February Crude Oil futures rallied for a second consecutive week, however, the weak follow-through to the upside indicates that the move was most likely triggered by short-covering rather than new buying. In addition, technical factors played a role in stopping the rally as well as skepticism over the latest supply and demand data.
Technically, the market did all that it was expected to do after reaching a major retracement zone on the weekly chart at $95.90 to $93.46 and reaching oversold levels on most oscillator and indicator charts. The subsequent reversal to the upside was triggered by short-covering after commodity funds had built up huge positions and the market ran out of sellers.
Based on the break from the late August top at $106.22 to the late November bottom at $92.10, technical analysts were expecting a retracement into $99.16 to $100.83. As of December 11, February crude had reached a high at $98.92, before profit-taking and fresh shorting killed the upside momentum. The market is now setting up for a possible retracement of the rally from $92.10 to $98.92, making $95.51 the next potential downside target.
Also stopping the market was an angle moving down .50 per week from the $106.22 top. This angle stopped the rally at $98.72 the week-ending December 13. It moves down to $98.22 the week-ending December 20.
The first possible support level is an angle at $96.10 the week-ending December 13 and $98.10 the following week. Breaking through this angle could trigger further downside action with another angle at $95.10 a potential downside target.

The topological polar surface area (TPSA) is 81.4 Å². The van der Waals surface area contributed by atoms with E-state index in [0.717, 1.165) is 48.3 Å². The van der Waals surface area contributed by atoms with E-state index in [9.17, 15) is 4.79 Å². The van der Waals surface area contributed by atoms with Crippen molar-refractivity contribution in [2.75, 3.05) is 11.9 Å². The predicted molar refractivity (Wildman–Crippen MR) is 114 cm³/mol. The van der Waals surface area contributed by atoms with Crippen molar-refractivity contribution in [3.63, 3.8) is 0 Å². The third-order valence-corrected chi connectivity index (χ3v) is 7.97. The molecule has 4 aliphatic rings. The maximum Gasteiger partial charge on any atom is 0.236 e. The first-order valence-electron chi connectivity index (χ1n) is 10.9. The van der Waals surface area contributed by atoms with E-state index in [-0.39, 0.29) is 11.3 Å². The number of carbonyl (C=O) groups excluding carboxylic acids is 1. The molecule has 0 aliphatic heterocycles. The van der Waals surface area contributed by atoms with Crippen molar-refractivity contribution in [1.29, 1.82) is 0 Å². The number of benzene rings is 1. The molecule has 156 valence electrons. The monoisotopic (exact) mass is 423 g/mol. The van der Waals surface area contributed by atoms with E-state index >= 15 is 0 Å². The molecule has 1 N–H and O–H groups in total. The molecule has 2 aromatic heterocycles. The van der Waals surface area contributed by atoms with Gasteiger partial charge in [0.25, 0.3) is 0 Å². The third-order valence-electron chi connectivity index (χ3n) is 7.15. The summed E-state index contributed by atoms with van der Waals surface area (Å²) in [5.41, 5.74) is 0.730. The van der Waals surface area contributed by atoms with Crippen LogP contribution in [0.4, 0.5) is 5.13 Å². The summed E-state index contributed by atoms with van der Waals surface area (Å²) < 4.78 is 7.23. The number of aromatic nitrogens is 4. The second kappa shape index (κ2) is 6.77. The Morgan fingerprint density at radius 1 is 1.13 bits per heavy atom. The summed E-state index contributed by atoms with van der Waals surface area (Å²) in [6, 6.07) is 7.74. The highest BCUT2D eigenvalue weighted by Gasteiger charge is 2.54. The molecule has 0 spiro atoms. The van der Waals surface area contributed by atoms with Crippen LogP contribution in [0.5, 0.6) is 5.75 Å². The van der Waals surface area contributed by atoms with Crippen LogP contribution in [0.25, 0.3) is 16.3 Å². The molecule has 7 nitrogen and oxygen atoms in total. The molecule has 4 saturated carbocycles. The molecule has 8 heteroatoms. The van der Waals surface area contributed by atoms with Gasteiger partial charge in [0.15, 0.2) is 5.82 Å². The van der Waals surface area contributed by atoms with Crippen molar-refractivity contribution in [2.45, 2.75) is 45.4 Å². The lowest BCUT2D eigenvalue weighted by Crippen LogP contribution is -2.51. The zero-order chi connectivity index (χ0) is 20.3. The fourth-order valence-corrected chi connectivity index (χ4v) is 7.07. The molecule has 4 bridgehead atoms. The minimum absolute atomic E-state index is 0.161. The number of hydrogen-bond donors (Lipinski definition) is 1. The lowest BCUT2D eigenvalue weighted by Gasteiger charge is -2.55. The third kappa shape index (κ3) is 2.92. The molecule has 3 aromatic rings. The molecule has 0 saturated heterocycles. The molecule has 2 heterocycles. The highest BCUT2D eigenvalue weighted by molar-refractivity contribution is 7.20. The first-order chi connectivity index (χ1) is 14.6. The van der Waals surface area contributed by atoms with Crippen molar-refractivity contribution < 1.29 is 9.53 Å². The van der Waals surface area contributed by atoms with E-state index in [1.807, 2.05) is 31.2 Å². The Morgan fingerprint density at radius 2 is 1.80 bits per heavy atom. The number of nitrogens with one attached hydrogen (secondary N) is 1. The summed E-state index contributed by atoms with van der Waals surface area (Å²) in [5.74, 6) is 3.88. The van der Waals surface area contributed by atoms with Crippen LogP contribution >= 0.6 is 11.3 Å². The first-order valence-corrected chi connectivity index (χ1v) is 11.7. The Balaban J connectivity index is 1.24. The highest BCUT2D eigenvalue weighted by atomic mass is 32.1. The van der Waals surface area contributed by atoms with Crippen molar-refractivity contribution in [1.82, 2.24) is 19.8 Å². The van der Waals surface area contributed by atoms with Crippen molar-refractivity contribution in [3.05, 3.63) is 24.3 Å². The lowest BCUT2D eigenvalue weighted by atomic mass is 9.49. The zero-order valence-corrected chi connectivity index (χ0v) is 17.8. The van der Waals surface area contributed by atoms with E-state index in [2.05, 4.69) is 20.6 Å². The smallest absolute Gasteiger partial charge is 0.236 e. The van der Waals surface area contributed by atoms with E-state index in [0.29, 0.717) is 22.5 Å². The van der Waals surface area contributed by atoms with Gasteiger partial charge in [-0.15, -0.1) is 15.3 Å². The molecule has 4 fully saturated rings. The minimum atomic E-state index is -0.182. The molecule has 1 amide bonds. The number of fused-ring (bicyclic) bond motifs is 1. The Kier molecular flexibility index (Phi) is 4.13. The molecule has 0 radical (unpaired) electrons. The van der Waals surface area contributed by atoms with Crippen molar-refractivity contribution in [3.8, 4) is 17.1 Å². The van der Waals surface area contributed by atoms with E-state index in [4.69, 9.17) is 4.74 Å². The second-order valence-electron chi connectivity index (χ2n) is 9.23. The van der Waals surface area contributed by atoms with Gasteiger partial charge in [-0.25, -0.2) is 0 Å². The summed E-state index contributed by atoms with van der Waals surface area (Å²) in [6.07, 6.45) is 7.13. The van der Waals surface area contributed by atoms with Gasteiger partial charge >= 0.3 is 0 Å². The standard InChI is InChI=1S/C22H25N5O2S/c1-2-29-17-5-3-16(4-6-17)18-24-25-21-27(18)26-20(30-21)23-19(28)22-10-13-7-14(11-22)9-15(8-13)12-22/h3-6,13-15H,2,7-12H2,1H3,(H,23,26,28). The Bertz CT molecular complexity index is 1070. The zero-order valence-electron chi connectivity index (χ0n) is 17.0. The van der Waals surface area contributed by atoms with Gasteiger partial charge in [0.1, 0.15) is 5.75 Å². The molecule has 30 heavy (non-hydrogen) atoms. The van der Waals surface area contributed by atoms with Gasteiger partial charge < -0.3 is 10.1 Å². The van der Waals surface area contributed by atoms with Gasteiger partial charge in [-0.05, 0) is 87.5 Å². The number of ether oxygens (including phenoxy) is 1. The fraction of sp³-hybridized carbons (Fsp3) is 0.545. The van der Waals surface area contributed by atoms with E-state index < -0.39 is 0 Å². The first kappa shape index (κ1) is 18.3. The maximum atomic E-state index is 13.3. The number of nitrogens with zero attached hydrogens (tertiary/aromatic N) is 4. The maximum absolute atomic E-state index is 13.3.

Fundamentally, two consecutive weekly draw downs in supply according to the Energy Information Administration helped boost crude oil prices these past two weeks. However, last week’s draw down of 10.6 million barrels is drawing the attention of traders. Since the market was looking for a drawdown of only 2.5 million barrels, traders are questioning the accuracy of the number.
Traders should be skeptical about the latest figures because they may lead one to believe that demand is picking up. This may be far from the truth because the draw down could be attributed to fewer crude imports, inclement weather and a tax assessment. Since traders are building a valid case for disputing the latest supply number, investors have to watch for a possible adjustment the other way this week. This may mean an adjustment of perhaps 8 million barrels the other way. If supply does adjust upward then look for this to pressure crude prices next week.
Barring any relevant supply draw down, crude oil may have topped at $98.92. This sets up the market for a potential pullback to $95.51 to $94.71 over the near-term.